STOCKHOLM-HELSINKI FERRY - The ferry has not even left port yet, and a small crowd of passengers is already queuing for the duty-free shop. The Stockholm-Helsinki crossing may be an overnight trip, but there's no time to lose: everyone is here to buy and indulge in drinking cheap alcohol. Once the ferry departs, one can detect the movement by the sudden clinking of bottles, and the rush is on. Passengers load their trollies full with wine, beer, spirits, cigarettes, perfume and candy.
"You would think these people came from a country where there's a shortage of goods," said Anna, a civil servant from Stockholm.
In reality, it is the high taxes in the Nordic countries, in particular on alcohols, that make ferry crossings a popular pastime for Finns and Swedes.
By making a quick detour to Finland's autonomous Aaland Islands, which are exempt from EU trade agreements, the ferries can continue to offer duty-free goods on board. Vodka on board costs only two-thirds of what it costs on the mainland.
A stroll through the ferry's corridors serves up some memorable sights. One passenger struggles to close the door of his cabin, barely squeezing in his trolley stocked to the rim with booze. Meanwhile, an elegant woman loaded down with shopping bags discreetly steps over an intoxicated man who has passed out sprawled on the floor.
But the one thing almost everyone on board has in common is the hunt for tax-free bargains, only a small minority are actually here for the transport from one capital to another.
The Finnish beer Legenda, which has a 6 percent alcohol content, proves to be a popular item at the ship's tax-free shop.
"At the supermarket near my home I can only buy light beer, and it's very expensive. So I'm taking advantage here," said Markus, a young Swede stocking up on canned beer "for the next football matches."
The same flurry of activity is evident at the perfume shop, where women are spraying themselves with the latest designer scents and experimenting with luxury cosmetics.
Once the shopping is done, it is after all the main goal of this voyage: passengers find ways to kill time, and for most of them, this means heavy drinking. Everywhere on the boat, signs are posted informing passengers that it is forbidden to consume what they have just bought. The signs seem however to go unnoticed, judging from the number of empty bottles littering the corridors.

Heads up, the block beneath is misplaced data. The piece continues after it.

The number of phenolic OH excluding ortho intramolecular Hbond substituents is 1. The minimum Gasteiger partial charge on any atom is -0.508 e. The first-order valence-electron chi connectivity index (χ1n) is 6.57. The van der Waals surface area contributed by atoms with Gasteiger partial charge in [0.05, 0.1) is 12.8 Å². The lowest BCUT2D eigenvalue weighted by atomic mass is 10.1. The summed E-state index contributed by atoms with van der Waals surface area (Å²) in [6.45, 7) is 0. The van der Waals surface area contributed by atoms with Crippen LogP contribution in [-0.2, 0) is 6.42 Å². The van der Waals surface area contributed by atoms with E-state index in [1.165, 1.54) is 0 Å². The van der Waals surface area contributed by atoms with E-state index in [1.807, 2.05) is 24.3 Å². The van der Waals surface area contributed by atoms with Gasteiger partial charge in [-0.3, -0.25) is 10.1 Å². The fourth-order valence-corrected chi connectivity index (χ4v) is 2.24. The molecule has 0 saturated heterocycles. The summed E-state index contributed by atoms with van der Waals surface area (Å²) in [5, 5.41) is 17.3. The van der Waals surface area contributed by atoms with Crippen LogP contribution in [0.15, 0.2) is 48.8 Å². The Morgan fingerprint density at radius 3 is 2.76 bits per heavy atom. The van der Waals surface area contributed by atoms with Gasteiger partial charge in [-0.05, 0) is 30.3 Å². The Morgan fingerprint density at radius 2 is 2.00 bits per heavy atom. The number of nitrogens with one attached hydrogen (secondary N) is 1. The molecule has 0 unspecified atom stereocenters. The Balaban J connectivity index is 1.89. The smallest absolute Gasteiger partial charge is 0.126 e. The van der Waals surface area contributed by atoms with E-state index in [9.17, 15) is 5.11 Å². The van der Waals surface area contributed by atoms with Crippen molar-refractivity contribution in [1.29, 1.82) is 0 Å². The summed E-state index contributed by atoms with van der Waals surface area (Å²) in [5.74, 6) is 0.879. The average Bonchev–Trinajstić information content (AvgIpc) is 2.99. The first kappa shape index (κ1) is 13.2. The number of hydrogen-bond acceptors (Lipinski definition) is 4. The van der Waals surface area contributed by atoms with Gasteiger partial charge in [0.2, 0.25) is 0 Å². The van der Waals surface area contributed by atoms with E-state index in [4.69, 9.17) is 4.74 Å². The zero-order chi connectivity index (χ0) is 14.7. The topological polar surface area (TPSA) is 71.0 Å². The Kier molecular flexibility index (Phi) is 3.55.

And the numerous bars on board are packed and doing a booming business, with booze costing half of what it costs back home.
"We came to discuss union issues," said a smiling Matti, a Finn who together with his colleagues from the STTK union is taking part in a conference on board. Their table is covered with empty glasses.
With the price of a ferry ticket costing less than a simple meal for two, these crossings are a popular choice for company conferences, stag and bachelorette parties.
Like most passengers, Matti is along only for the ride - and the booze. "I didn't get off the boat in Stockholm this morning," he admits with a slight blush rising to his cheeks.
Matti is not an exception. There is plenty to do on board, including movie theatres, restaurants, karaoke bars and shopping. Come nighttime, the nightclubs and discos fill up.
But the days could be numbered for this popular pastime. The Baltic cruises, which earn 40 percent of their turnover from duty-free shops, are threatened by planned tax cuts on alcohol in Finland and possibly in Sweden, stripping them of their appeal.
Brussels: red flags before May accession to EU
"All the necessary legislation changes to eliminate the problems mentioned in the report, such as employment contracts and gender equality and others are being prepared," he added.
All accession countries must act effectively over the next six months to ensure that the remaining requirements are met. If they fail to do so, they will face harsh consequences.
"The risk is that the infringement procedures in the accession treaty will be used. There are three conditions in the treaty - one about general clearance of guidelines, a second about justice and home affairs, meaning the borders, and a third about the internal market," explained Graham. "But according to the accession treaty, the commission can take immediate measures against an accession state in case of infringement, which means there are stricter controls."
All stressed that accession countries would see reduced EU financial support if their obligations go unmet. Commission chief Romano Prodi hinted that failure to meet all requirements would hit accession countries where it hurt most: in the pocketbook.
"The 10 governments are perfectly aware that any failings would deprive them of the benefits of financial transfers and improved market access," Prodi told the European Parliament.
Prodi expressed confidence that expansion will go ahead as planned on May 1 next year.